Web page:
Trusheim, a passenger in the machine, which is owned by Gordon, was killed almost instantly, being crushed under the heavy motor as the craft was wrecked. Gordon, who piloted the plane, was taken to Providence hospital, where , it was said last night, he has a good chance for recovery, despite the seriousness of his injuries.

Yesterday's accident is the first time in history that an airplane has fallen within the city limits of the Capital, despite the great amount of flying which has been done in the vicinity during and since the war.

According to witnesses, the plane was about 2,000 feet in the air when it began to flutter. As it neared the ground, and when at a height of about 700 feet, it went into a nose spin, and struck the ground first with its propeller, the heavy motor being pushed onto Trusheim, who was riding in the front seat.

So far as could be determined, the wings and struts were in good condition, and the theory was advanced that the cause of the trouble must have been in the motor. Failure of the motor at the height at which the plane was flying would have made it impossible to right it before hitting the ground, it was said.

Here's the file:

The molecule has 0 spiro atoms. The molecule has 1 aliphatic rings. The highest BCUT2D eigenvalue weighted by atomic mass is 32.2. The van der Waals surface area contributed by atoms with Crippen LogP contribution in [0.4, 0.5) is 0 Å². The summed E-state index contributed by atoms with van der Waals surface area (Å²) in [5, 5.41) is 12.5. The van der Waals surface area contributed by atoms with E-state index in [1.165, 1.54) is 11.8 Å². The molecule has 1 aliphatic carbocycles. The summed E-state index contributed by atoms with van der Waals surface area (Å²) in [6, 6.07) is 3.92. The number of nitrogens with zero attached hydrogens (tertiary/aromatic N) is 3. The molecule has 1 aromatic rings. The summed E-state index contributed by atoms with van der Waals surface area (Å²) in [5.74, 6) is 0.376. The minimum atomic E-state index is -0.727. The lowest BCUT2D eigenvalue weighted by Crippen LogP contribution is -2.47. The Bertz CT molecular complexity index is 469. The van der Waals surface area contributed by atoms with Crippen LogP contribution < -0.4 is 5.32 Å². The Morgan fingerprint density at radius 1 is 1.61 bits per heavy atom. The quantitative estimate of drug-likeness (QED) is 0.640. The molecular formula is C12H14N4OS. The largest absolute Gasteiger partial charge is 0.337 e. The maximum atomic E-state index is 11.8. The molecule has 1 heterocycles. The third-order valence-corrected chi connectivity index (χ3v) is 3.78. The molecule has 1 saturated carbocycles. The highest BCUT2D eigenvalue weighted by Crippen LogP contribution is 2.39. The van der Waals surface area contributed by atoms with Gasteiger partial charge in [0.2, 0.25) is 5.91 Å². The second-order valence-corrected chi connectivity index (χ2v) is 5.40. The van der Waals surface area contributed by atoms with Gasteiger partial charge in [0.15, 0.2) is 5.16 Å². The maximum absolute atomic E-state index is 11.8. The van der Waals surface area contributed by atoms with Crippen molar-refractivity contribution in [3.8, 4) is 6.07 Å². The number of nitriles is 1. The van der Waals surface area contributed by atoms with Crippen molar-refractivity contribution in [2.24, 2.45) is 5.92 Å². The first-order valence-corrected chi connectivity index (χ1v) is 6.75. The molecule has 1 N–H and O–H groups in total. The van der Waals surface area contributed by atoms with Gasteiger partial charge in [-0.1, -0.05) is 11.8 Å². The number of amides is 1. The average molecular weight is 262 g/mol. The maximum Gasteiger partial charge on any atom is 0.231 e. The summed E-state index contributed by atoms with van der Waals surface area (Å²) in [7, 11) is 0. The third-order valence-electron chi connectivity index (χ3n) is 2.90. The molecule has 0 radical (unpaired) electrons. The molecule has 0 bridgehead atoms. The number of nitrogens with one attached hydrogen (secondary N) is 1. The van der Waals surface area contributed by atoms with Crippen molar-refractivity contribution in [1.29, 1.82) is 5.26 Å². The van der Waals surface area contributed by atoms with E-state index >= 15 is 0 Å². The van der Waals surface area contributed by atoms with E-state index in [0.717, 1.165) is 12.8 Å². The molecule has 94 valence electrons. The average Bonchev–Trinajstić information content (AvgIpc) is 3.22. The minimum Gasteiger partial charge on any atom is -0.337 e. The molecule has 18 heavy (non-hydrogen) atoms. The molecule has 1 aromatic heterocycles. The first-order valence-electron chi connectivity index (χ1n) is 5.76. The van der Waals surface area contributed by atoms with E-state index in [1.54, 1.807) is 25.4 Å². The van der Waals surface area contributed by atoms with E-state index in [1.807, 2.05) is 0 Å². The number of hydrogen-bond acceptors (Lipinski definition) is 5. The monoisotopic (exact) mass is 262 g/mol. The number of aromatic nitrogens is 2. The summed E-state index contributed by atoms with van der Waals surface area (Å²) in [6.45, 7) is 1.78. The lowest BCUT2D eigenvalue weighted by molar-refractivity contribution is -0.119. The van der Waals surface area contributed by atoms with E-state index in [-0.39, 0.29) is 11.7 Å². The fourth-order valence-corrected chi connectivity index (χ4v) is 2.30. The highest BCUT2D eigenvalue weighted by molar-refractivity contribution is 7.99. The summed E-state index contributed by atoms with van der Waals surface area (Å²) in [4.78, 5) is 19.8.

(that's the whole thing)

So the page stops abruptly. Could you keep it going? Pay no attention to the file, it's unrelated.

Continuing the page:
Gordon tested his plane, and then he and Law climbed into it and took off. For fifteen minutes they circled over the field, and made a short trip over the city.

"The machine ran very smoothly," Law said last night. "Though I had never been up before, I had the greatest confidence in Basil's ability to control the plane, for he has quite a reputation as an expert aviator. During the flight we talked about how well the machine was running, and what a beautiful view of the city we had. We made a perfect landing."

After Gordon returned with Law, Trusheim said that we would like to make a flight, and a few minutes later "The Elaine," as Gordon had christened the plane, took off on her last trip.

For a few minutes the plane flew swift and straight over toward the city. Then to the little group of relatives standing at the flying field, it was seen to hesitate, to shiver, and then, with a quick, whirling motion, descend.

With realization that something had happened, Mrs. Gordon and Miss Gordon, with Law, jumped into a motor car and started for the city. It was nearly an hour before they could locate the scene of the wreck in the little hollow south of the Capitol. And by they time they arrived on the scene the victims had been removed.

What an honor!

Did he survive?

[He did, but his passenger, 21-year-old Edwin Trusheim, was not so lucky. "Goodbye, old man, it's all over," were the pilot's parting words. - Dave]